05 Jun 2013
By Shahira Amin (see original post)
A campaign called ‘Tamarod’ has already gathered millions of signatures calling for the ousting of Egyptian president Mohamed Morsi. Shahira Amin reports on the growing discontent with the country’s first post-revolution president
Woman signs petition to withdraw confidence from President Morsi in Giza
A campaign titled ‘Tamarod’ (the Arabic word for rebellion), calling for the fall of President Mohamed Morsi, is quickly gaining momentum in Egypt. The brainchild of the country’s ‘Kefaya’ (which means enough in Arabic) movement — the petition calling for Morsi’s ouster has had more than 7.5 million signatures to date. The campaign’s organisers say they hope to gather 15 million signatures by 30 June, the first anniversary of Morsi’s inauguration. They have also called for a mass protest in front of the Ittihadeya Presidential Palace the same day, in efforts to pressure Morsi into stepping down from the presidency and call for early presidential elections.
Scores of youth volunteers have been standing on busy street corners in Cairo’s affluent Zamalek and Mohandesseen neighbourhoods, urging commuters to sign the petition highlighting Morsi’s failure to deliver on his campaign promises of improving the economy, narrowing the country’s economic divide, and restoring security on the streets. Curious drivers and pedestrians stop to read the leaflets, bringing traffic to a standstill as supporters of the campaign chant anti-government slogans, and flash victory signs.
“The response to the campaign has been overwhelming . Egyptians are growing increasingly frustrated with the faltering economy , soaring prices of basic commodities, the fragile security situation and persistent power cuts, ” said Naglaa Bakr, a Mohandesseen resident and housewife, who had just signed the petition. “Morsi has to go”, she added.
The popular movement has now begun to draw support different factions in Egypt’s fractured opposition. As the campaign picks up steam, members of the Egyptian Federation of Trade Unions, the Dostour (Arabic for constitution) Party, the Social Democratic Party, the Free Egyptians, the 6 April youth movement, and the Journalists’ Syndicate have lent their support.
Morsi, meanwhile, appears to be unthreatened by the initiative, saying that he “welcomes free expression as long as it is within a legal framework.” Prominent Muslim Brotherhood member Mohamed Al Betaguy dismissed the campaign as an “opinion poll”, and cast doubt on whether or not the organisers could turn the petition into mobilisation. The Salafi Al Nour party has also slammed the initiative, calling it “illegal and unconstitutional.”
In response to Tamarod, Morsi’s Islamist supporters have launched their own campaign called ‘Tagarod’ — the Arabic word for impartiality. Tagarod’s leaders say that theirs is “an initiative to support legitimacy”, accusing Tamarod of aiming to destabilise the country and spread chaos. Tagarod’s founder, Assem Abdel Maged, is confident that his campaign would garner more signatures than those of Tamarod. Abdel Maged, who is also a member of the Jama’a Islamiya group, aims to use his own petition to prove that there are more Egyptians rallying behind the Islamist President than his opponents. The Tagarod campaign has also vowed to organise a million-man march to show solidarity with Morsi.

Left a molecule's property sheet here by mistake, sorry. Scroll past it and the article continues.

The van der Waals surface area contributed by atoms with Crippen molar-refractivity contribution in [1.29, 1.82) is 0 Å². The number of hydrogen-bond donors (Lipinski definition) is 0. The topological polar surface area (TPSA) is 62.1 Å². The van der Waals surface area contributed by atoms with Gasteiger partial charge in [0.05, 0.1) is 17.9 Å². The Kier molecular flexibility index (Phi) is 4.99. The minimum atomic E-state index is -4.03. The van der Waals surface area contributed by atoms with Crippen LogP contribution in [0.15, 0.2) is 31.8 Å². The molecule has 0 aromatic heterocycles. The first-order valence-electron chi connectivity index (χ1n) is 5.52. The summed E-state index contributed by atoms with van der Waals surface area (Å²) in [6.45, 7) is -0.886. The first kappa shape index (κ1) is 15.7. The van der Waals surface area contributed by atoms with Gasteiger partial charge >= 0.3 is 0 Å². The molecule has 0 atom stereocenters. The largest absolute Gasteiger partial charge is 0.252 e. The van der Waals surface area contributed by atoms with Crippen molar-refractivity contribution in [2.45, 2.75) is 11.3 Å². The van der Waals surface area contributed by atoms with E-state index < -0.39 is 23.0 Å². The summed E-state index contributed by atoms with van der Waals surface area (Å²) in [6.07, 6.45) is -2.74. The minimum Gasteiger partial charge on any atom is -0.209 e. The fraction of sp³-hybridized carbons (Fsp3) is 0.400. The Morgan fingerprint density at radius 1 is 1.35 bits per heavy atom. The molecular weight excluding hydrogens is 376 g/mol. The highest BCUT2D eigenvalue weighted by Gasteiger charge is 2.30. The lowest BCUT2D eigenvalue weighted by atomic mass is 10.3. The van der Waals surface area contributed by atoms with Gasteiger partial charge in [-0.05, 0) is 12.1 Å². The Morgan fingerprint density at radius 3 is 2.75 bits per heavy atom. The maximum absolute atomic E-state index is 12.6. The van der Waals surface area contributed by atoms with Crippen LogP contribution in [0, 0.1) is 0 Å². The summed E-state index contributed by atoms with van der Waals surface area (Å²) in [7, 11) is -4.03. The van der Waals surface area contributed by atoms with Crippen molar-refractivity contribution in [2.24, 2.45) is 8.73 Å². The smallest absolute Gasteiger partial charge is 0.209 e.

“The campaigns accentuate the secular-Islamist divide in the deeply polarised country. Tensions are building up ahead of protests planned for 30 June”, said Hadia Abdul Fattah, a Tamarod campaign member, who has been gathering signatures in the northeastern city of Damietta.
In recent weeks, several members of the Tamarod campaign have faced detention for distributing the petition on or near university campuses in Cairo, Sohag, and Zagazig. The targeted campaigners were forced to sign documents stating that they would no longer distribute Tamarod petitions, or take part in political activities on campus. In March, the Supreme Council of Universities banned political activities on campuses, under the pretence of ending violence between different political groups.
Some have warned that a crackdown on the movement could spark the kind of civil unrest that Morsi has been trying to avoid. Opposition activists say they will no longer tolerate any kind of repression, and vow to continue to protest until their demands are met.
Even if the campaign fails to reach its 15 million signature goal, activist and human rights lawyer Tarek Moawad told Index that the initiative highlights the crisis of legitimacy facing Morsi, and sends a clear message that Egyptians will not be silent about injustice. Morsi’s usage of Mubarak-era tactics to silence critics — whether it’s targeting journalists or the green light given to Islamist supporters attacking opposition activists — is a sign of the government’s weakness and vulnerability, he added.
Some analysts have also suggested that Egypt’s liberal opposition could use Tamarod to their advantage, by galvanising support for the liberal opposition in the upcoming parliamentary elections in October.
“If the political opposition can close ranks and adopt a unified stance, Tamarod may have the potential to boost gains for the secularist opposition which has so far failed to organise,” said Dr. Mostafa Kamel El Sayed, Professor of Political Science at Cairo University.
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